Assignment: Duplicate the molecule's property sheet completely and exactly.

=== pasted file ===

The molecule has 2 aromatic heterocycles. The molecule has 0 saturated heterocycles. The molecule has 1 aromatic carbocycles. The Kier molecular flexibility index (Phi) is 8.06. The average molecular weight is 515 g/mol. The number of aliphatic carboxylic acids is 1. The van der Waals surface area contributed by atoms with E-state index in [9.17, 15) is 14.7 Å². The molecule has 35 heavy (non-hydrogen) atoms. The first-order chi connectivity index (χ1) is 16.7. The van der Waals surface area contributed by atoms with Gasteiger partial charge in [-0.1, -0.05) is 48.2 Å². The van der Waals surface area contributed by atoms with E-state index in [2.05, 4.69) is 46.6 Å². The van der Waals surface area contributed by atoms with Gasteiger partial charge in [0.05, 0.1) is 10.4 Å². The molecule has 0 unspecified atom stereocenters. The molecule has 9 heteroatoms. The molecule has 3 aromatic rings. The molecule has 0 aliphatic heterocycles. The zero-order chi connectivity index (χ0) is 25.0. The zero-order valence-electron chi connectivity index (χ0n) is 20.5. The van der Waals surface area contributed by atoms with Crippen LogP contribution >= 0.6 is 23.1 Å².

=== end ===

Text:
The molecule has 2 aromatic heterocycles. The molecule has 0 saturated heterocycles. The molecule has 1 aromatic carbocycles. The Kier molecular flexibility index (Phi) is 8.06. The average molecular weight is 515 g/mol. The number of aliphatic carboxylic acids is 1. The van der Waals surface area contributed by atoms with E-state index in [9.17, 15) is 14.7 Å². The molecule has 35 heavy (non-hydrogen) atoms. The first-order chi connectivity index (χ1) is 16.7. The van der Waals surface area contributed by atoms with Gasteiger partial charge in [-0.1, -0.05) is 48.2 Å². The van der Waals surface area contributed by atoms with E-state index in [2.05, 4.69) is 46.6 Å². The van der Waals surface area contributed by atoms with Gasteiger partial charge in [0.05, 0.1) is 10.4 Å². The molecule has 0 unspecified atom stereocenters. The molecule has 9 heteroatoms. The molecule has 3 aromatic rings. The molecule has 0 aliphatic heterocycles. The zero-order chi connectivity index (χ0) is 25.0. The zero-order valence-electron chi connectivity index (χ0n) is 20.5. The van der Waals surface area contributed by atoms with Crippen LogP contribution >= 0.6 is 23.1 Å².